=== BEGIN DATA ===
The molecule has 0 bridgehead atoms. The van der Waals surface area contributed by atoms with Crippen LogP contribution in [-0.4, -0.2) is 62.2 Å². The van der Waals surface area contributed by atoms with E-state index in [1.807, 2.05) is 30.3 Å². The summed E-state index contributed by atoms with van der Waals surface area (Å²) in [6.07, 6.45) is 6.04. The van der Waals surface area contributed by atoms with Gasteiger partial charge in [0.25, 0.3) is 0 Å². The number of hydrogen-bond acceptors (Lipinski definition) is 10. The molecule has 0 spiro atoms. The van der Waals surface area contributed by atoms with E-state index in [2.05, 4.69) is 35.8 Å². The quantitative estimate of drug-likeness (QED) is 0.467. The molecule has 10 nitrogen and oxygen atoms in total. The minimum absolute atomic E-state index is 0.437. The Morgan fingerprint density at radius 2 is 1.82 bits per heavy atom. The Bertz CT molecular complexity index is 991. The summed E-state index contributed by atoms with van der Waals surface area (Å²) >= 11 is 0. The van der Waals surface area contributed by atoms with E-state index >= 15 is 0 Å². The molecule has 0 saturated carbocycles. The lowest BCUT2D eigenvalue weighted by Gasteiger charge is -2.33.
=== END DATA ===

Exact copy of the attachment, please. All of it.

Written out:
The molecule has 0 bridgehead atoms. The van der Waals surface area contributed by atoms with Crippen LogP contribution in [-0.4, -0.2) is 62.2 Å². The van der Waals surface area contributed by atoms with E-state index in [1.807, 2.05) is 30.3 Å². The summed E-state index contributed by atoms with van der Waals surface area (Å²) in [6.07, 6.45) is 6.04. The van der Waals surface area contributed by atoms with Gasteiger partial charge in [0.25, 0.3) is 0 Å². The number of hydrogen-bond acceptors (Lipinski definition) is 10. The molecule has 0 spiro atoms. The van der Waals surface area contributed by atoms with E-state index in [2.05, 4.69) is 35.8 Å². The quantitative estimate of drug-likeness (QED) is 0.467. The molecule has 10 nitrogen and oxygen atoms in total. The minimum absolute atomic E-state index is 0.437. The Morgan fingerprint density at radius 2 is 1.82 bits per heavy atom. The Bertz CT molecular complexity index is 991. The summed E-state index contributed by atoms with van der Waals surface area (Å²) >= 11 is 0. The van der Waals surface area contributed by atoms with E-state index >= 15 is 0 Å². The molecule has 0 saturated carbocycles. The lowest BCUT2D eigenvalue weighted by Gasteiger charge is -2.33.